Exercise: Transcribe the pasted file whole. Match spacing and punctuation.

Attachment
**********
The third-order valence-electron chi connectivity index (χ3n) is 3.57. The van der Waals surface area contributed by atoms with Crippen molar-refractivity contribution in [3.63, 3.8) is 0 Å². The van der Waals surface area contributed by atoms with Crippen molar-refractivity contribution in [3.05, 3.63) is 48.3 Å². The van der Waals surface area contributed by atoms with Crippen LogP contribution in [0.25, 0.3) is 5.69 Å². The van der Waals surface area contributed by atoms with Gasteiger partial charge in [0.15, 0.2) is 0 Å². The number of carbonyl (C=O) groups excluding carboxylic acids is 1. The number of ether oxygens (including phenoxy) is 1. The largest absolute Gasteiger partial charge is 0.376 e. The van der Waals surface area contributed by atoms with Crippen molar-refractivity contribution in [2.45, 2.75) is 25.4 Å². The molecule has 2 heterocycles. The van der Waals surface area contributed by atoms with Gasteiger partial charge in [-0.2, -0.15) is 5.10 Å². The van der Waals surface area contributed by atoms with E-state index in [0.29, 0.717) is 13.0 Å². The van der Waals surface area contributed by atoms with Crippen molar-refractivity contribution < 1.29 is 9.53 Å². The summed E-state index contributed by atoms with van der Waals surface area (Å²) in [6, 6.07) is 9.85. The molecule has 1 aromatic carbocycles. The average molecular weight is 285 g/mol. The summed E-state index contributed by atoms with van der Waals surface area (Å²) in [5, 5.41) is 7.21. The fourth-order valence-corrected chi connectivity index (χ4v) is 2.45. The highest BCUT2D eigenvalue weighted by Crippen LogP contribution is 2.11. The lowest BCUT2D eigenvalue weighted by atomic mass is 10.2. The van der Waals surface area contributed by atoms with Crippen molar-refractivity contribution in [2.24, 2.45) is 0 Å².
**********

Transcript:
The third-order valence-electron chi connectivity index (χ3n) is 3.57. The van der Waals surface area contributed by atoms with Crippen molar-refractivity contribution in [3.63, 3.8) is 0 Å². The van der Waals surface area contributed by atoms with Crippen molar-refractivity contribution in [3.05, 3.63) is 48.3 Å². The van der Waals surface area contributed by atoms with Crippen LogP contribution in [0.25, 0.3) is 5.69 Å². The van der Waals surface area contributed by atoms with Gasteiger partial charge in [0.15, 0.2) is 0 Å². The number of carbonyl (C=O) groups excluding carboxylic acids is 1. The number of ether oxygens (including phenoxy) is 1. The largest absolute Gasteiger partial charge is 0.376 e. The van der Waals surface area contributed by atoms with Crippen molar-refractivity contribution in [2.45, 2.75) is 25.4 Å². The molecule has 2 heterocycles. The van der Waals surface area contributed by atoms with Gasteiger partial charge in [-0.2, -0.15) is 5.10 Å². The van der Waals surface area contributed by atoms with E-state index in [0.29, 0.717) is 13.0 Å². The van der Waals surface area contributed by atoms with Crippen molar-refractivity contribution < 1.29 is 9.53 Å². The summed E-state index contributed by atoms with van der Waals surface area (Å²) in [6, 6.07) is 9.85. The molecule has 1 aromatic carbocycles. The average molecular weight is 285 g/mol. The summed E-state index contributed by atoms with van der Waals surface area (Å²) in [5, 5.41) is 7.21. The fourth-order valence-corrected chi connectivity index (χ4v) is 2.45. The highest BCUT2D eigenvalue weighted by Crippen LogP contribution is 2.11. The lowest BCUT2D eigenvalue weighted by atomic mass is 10.2. The van der Waals surface area contributed by atoms with Crippen molar-refractivity contribution in [2.24, 2.45) is 0 Å².